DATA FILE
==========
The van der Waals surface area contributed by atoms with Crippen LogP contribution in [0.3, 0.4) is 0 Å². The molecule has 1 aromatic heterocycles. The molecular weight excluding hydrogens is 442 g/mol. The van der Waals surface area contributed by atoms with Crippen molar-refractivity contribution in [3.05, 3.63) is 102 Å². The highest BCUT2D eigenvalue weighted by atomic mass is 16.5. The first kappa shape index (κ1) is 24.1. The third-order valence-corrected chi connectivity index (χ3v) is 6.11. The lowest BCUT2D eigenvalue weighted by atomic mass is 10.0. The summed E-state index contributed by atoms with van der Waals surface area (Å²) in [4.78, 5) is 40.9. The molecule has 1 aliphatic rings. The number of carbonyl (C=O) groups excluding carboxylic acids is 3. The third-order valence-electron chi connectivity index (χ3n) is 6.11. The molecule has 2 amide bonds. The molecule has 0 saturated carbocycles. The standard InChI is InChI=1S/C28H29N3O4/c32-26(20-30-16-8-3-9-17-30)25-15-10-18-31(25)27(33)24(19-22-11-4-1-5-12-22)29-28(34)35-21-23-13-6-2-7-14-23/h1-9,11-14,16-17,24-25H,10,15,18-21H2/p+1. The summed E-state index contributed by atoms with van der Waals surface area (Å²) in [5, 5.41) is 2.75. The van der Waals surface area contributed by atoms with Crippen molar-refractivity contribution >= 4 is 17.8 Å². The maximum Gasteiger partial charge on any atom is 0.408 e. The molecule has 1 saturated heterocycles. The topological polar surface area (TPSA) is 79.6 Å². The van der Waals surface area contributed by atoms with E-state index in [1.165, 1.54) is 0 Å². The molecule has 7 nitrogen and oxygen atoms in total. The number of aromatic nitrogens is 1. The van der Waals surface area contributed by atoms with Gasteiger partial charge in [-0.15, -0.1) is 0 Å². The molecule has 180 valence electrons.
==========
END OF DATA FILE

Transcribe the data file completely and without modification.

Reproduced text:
The van der Waals surface area contributed by atoms with Crippen LogP contribution in [0.3, 0.4) is 0 Å². The molecule has 1 aromatic heterocycles. The molecular weight excluding hydrogens is 442 g/mol. The van der Waals surface area contributed by atoms with Crippen molar-refractivity contribution in [3.05, 3.63) is 102 Å². The highest BCUT2D eigenvalue weighted by atomic mass is 16.5. The first kappa shape index (κ1) is 24.1. The third-order valence-corrected chi connectivity index (χ3v) is 6.11. The lowest BCUT2D eigenvalue weighted by atomic mass is 10.0. The summed E-state index contributed by atoms with van der Waals surface area (Å²) in [4.78, 5) is 40.9. The molecule has 1 aliphatic rings. The number of carbonyl (C=O) groups excluding carboxylic acids is 3. The third-order valence-electron chi connectivity index (χ3n) is 6.11. The molecule has 2 amide bonds. The molecule has 0 saturated carbocycles. The standard InChI is InChI=1S/C28H29N3O4/c32-26(20-30-16-8-3-9-17-30)25-15-10-18-31(25)27(33)24(19-22-11-4-1-5-12-22)29-28(34)35-21-23-13-6-2-7-14-23/h1-9,11-14,16-17,24-25H,10,15,18-21H2/p+1. The summed E-state index contributed by atoms with van der Waals surface area (Å²) in [5, 5.41) is 2.75. The van der Waals surface area contributed by atoms with Crippen molar-refractivity contribution >= 4 is 17.8 Å². The maximum Gasteiger partial charge on any atom is 0.408 e. The molecule has 1 saturated heterocycles. The topological polar surface area (TPSA) is 79.6 Å². The van der Waals surface area contributed by atoms with E-state index in [1.165, 1.54) is 0 Å². The molecule has 7 nitrogen and oxygen atoms in total. The number of aromatic nitrogens is 1. The van der Waals surface area contributed by atoms with Gasteiger partial charge in [-0.15, -0.1) is 0 Å². The molecule has 180 valence electrons.